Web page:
Elementary, Watson: The Rise of the Anthropomorphic Machine

Eric Siegel never thought he would experience a machine acting in a way that he would subjectively consider to be intelligent. IBM's Watson, however,  changed all of that. 

Intelligence is a subjective word.


For instance, if a computer can beat a human chess grand master, does that represent intelligence? That was a grand challenge that was designed in the 1960s, and IBM engineers proved they understood computer technology well enough to take on the task when they developed Deep Blue. 

While Deep Blue's exploits certainly represented a landmark in the development of artificial intelligence, did the computer pass the threshold in which it could actually be described as "intelligent"?

Eric Siegel, an expert in machine learning and natural language processing, says he never thought he would in his lifetime experience a machine acting in a way that he would subjectively consider to be intelligent. IBM's Watson, however,  changed all of that. Watson is a computer system that is able to rapidly understand and analyze natural language. Siegel details how Watson works in his book, Predictive Analytics: The Power to Predict Who Will Click, Buy, Lie, or Die.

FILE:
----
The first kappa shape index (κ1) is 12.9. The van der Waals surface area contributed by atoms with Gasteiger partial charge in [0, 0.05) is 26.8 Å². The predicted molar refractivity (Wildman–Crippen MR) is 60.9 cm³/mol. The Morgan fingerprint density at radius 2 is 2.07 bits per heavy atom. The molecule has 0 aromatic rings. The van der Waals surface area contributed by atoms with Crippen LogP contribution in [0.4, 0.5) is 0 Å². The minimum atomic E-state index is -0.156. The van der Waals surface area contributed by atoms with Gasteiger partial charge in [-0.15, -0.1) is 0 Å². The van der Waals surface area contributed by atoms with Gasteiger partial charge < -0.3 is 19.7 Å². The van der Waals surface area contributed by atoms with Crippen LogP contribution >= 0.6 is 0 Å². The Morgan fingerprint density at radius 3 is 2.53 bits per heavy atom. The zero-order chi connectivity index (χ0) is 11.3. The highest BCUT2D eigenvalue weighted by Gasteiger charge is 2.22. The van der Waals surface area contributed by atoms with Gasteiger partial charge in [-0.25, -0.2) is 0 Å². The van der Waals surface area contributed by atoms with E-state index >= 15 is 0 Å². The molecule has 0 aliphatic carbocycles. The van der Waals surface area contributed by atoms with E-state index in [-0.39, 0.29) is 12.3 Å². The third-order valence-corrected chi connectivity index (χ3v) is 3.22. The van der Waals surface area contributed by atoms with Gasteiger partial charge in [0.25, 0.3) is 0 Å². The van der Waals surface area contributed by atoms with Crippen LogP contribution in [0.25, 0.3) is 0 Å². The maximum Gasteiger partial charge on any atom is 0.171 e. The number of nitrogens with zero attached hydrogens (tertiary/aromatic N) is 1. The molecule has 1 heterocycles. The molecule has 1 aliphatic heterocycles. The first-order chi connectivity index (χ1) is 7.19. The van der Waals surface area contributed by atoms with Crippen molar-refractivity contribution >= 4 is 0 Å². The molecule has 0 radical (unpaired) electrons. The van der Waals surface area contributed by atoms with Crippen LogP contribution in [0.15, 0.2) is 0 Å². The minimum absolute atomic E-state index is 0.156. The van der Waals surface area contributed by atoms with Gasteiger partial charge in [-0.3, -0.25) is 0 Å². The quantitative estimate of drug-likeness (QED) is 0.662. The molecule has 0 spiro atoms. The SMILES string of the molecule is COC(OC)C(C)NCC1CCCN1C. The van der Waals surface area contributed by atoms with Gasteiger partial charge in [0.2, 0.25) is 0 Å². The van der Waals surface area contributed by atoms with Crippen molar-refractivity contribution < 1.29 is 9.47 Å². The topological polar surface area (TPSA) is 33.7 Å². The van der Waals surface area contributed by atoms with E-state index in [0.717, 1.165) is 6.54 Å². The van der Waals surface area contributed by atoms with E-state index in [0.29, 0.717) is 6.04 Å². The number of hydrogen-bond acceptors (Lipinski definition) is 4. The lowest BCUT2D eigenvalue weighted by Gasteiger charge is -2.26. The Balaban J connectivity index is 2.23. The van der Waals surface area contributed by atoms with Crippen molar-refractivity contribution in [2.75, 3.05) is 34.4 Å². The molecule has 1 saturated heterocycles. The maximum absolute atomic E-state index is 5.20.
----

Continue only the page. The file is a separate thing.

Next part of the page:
In the video below, Siegel tells Big Think how despite his earlier skepticism, the experience of watching Watson beat humans in the game show Jeopardy! was an experience that was anthropomorphic.

"This computer seems like a person in that very specific skill set," Siegel says. "That’s incredible. I’m going to call that intelligent.”

Watch the video here:

 

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